The PDCA method (Plan, Do Check, Act) is a lean tool that uses four steps to address problems. First, once we discover a root cause, this tool allows it to be handled methodically by developing a solution, testing it, evaluating its success and finally putting it into action.
SPC is a quality-control tool that tracks metrics to monitor and control a process. Control charts, which capture data and allow firms to identify when a process stops working, are a systematic way to implement SPC.
Clear, Effective Visual communication is a crucial Lean Six Sigma principle.
Change is an integral part of Lean Six Sigma, and change necessitates good ongoing communication. It’s time to break old habits and make room for new ones. Graphic Products has a variety of supplies, including printers and labels, that can help you implement Six Sigma in your company.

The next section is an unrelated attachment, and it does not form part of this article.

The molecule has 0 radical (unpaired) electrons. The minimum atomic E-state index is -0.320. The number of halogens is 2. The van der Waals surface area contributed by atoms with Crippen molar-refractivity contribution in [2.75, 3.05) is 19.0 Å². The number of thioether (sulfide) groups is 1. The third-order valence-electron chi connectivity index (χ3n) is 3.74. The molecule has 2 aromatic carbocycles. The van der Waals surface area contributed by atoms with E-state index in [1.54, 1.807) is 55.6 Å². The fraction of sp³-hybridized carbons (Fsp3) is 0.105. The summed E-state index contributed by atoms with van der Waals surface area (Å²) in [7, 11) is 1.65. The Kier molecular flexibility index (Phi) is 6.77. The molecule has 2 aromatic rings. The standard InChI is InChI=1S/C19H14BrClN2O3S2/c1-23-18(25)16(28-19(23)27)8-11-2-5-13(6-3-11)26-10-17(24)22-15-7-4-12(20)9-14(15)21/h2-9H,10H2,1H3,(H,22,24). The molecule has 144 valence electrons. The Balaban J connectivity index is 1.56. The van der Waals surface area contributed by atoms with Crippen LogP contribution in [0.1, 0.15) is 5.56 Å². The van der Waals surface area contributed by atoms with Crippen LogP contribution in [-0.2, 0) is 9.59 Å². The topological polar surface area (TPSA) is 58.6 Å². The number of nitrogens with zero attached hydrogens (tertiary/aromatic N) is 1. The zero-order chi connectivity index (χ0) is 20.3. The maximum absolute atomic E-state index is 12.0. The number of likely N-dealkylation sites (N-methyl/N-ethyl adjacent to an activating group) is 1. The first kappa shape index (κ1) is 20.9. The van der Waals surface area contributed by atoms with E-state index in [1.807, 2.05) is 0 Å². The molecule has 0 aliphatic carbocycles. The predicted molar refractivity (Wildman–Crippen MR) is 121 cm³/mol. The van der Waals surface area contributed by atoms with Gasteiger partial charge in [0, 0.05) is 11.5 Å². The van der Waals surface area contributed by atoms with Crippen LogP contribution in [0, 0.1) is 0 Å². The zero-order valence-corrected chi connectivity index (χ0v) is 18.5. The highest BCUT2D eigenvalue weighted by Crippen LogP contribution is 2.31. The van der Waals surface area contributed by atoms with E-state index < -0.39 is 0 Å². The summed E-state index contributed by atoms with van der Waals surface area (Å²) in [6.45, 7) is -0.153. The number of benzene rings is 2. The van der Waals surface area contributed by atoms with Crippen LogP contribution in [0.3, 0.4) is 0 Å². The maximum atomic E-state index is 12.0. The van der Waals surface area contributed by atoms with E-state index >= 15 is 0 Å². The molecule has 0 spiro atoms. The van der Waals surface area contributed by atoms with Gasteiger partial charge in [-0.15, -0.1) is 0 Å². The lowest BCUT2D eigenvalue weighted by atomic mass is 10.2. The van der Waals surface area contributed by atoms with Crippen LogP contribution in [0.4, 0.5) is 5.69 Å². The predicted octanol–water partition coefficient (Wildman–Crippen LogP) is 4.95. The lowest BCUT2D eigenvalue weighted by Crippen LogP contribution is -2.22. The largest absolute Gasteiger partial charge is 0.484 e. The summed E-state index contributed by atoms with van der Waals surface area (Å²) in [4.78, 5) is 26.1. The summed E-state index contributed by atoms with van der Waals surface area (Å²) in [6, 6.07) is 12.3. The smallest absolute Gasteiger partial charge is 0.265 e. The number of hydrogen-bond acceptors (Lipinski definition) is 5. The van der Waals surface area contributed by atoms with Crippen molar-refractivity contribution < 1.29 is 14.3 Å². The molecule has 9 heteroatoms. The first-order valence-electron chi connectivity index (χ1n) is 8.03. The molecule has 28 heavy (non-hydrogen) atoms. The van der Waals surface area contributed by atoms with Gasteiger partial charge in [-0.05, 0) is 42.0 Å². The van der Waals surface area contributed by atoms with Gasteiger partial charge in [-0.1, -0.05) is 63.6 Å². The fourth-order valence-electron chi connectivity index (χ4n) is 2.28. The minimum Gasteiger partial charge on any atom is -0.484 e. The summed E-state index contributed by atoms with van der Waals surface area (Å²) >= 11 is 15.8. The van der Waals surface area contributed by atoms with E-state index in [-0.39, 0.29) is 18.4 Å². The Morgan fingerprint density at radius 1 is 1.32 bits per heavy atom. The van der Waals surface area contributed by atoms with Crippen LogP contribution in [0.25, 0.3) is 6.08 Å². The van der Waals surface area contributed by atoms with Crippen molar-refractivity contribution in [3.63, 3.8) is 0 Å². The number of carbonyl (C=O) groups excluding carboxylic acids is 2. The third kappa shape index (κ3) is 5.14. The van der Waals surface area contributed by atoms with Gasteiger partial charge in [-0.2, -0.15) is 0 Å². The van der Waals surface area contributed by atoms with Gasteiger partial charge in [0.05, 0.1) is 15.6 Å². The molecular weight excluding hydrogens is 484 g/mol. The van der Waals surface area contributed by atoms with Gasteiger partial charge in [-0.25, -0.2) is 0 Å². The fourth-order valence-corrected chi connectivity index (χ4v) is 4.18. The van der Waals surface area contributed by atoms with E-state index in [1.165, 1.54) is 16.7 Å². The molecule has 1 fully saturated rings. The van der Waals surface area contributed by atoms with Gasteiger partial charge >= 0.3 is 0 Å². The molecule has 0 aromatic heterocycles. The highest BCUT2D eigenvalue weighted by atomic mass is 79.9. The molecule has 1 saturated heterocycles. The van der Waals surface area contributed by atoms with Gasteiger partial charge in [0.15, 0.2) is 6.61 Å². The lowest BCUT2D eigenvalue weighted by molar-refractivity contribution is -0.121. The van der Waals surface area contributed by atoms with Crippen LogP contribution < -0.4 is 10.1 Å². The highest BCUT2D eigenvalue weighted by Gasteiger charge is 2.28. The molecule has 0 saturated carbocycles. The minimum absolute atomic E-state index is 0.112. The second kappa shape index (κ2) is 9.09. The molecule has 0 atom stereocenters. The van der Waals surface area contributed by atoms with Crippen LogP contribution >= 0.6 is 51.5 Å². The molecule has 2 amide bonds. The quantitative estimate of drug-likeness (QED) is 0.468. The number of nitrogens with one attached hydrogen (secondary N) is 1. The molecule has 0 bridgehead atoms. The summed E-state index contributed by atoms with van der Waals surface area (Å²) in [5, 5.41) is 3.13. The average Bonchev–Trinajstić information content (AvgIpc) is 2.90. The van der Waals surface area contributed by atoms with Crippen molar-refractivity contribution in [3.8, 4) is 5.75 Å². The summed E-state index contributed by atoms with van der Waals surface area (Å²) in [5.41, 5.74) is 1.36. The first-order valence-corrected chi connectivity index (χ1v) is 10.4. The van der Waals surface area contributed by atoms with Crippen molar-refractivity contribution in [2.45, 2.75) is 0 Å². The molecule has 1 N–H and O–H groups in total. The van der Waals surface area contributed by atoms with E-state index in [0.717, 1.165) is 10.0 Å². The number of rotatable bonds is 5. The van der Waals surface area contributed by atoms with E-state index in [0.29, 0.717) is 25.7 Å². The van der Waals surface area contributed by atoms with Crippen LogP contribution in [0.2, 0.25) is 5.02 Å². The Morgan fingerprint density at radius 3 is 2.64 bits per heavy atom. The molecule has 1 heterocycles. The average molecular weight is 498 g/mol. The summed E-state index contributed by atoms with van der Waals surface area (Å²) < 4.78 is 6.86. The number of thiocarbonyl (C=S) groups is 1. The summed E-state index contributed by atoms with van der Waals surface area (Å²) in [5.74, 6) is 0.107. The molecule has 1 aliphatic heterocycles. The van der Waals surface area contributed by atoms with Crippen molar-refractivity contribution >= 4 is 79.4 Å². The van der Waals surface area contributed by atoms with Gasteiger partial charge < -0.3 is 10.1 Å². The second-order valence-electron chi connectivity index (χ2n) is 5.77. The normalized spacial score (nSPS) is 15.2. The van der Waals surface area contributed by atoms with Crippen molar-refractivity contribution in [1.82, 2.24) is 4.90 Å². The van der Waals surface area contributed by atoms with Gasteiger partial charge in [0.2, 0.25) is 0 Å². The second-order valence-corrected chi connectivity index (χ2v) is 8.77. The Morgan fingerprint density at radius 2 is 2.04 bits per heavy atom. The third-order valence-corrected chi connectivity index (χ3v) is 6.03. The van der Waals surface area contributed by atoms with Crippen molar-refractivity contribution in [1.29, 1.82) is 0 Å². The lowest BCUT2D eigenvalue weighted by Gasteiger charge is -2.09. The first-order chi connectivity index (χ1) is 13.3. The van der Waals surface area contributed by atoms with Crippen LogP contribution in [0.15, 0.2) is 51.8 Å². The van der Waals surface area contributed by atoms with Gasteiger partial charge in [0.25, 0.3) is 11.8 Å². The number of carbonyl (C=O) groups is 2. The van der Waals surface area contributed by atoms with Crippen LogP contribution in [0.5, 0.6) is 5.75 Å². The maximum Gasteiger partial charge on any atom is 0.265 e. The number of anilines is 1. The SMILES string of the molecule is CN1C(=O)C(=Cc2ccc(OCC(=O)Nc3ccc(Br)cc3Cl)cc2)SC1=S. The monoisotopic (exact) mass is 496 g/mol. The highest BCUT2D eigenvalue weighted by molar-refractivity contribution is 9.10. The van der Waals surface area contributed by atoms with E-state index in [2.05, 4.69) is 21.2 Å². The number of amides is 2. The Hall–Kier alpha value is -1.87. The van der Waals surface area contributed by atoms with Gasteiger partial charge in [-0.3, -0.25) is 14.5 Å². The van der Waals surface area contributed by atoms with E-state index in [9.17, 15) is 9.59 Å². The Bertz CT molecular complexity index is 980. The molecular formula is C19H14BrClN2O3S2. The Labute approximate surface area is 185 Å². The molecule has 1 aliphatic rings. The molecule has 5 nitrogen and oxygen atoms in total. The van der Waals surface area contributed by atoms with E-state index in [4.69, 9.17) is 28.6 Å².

Other lean approaches can also support six Sigma. For example, 5S may make noticing problems and developing standardised procedures simpler. In contrast, you can use Kaizen to create an environment where you embrace changes and continually improve company practices.JK Michael Institute Lean Six sigma courses and certification cover DMAI and DMADV. We offer yellow belt, green belt and black belt certification.
JK Michaels institute also offers other products and courses, including Six Sigma, OPERATIONAL EXCELLENCE & ROOT CAUSE TRAINING, ACTION LEAN SIX SIGMA GREEN BELT, and ACTION LEAN SIX SIGMA YELLOW BELT. (Opens in a new browser tab)